Any new system must promote high quality care. Outcomes would be measure of effective quality. These measures could be developed over the next decade and include specific components of quality of life, functional independence, and social integration. Incentives would be balanced by a quality component for the benefit of those receiving services. There would be no incentive to take easy cases disproportionately. B. Outcomes Focus Outcomes would be measure of a provider's services and continued ability to participate
the payment system. Outcomes would be on an aggregate versus individual basis in o:der to avoid not taking difficult cases that have potential for important gains. Payment would not be withheld in individual cases that did not meet outcome targets. For example, there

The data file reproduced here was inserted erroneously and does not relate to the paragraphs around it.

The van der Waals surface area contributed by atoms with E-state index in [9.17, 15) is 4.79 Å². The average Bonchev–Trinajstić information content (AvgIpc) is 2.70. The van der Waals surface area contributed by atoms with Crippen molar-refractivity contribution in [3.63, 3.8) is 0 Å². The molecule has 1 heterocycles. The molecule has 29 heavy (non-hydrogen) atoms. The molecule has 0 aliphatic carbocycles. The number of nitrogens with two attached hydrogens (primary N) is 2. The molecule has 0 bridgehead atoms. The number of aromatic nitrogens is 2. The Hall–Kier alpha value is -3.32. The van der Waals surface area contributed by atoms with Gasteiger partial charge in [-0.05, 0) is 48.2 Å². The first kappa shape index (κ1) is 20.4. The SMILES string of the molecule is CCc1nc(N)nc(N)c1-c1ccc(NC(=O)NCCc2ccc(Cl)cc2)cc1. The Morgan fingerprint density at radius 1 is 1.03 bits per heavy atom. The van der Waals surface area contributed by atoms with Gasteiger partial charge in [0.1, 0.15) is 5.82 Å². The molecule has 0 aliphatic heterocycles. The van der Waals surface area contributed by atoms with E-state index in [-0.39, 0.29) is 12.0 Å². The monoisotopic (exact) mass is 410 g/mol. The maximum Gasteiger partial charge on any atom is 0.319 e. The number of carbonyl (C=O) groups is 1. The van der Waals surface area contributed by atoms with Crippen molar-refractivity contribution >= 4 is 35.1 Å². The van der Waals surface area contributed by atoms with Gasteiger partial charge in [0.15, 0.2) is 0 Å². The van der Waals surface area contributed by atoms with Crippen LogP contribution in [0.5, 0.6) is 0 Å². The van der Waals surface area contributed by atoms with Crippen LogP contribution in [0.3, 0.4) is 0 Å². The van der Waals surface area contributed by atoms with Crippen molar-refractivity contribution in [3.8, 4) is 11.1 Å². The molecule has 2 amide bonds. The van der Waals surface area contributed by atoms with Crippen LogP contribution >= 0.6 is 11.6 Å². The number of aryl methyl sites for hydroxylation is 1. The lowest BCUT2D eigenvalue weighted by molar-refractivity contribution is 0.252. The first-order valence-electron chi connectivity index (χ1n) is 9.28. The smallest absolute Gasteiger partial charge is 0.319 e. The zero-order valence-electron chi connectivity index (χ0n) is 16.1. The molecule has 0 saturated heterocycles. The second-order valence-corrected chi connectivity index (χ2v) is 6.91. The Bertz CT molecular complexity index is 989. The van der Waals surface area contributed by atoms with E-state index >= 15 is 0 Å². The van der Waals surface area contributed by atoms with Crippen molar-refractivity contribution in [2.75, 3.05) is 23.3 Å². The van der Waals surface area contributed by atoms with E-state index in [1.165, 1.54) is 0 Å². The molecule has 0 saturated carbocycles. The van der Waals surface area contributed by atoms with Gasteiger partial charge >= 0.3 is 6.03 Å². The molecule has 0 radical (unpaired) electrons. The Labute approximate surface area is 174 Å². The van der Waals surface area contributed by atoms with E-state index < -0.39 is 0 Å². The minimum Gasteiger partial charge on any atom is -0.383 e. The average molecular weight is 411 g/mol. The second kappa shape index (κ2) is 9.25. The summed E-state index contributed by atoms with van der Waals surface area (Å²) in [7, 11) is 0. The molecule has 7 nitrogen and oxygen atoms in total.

an outcome measure now under Medicare requiring that every two weeks the provider show the patient's improvement in order to continue coverage. Measures of outcome would be reproducible for patients and providers and be able to be reviewed for appropriate utilization.
C. Classification System
To effectively use outcomes in
a payment system, patients need to be classified by those that have similar outcomes and resource use.
TWO of the variables to ube in a classification system are severity of the medical condition and status of the functional compromise. It would include incentives to take more severely involved patients. D. Incentives Any reform system would include incentives for efficiency. If facilities have incentives they can develop resources to relate to their mission. These would include incentives to take severe cases.
Any payment system must include process.
an exceptions and appeals
F. Periods of coverage Payments should be based on medical necessity of the event as apposed to being arbitrarily restricted in amount, setting, or period of time because of inadequate resources.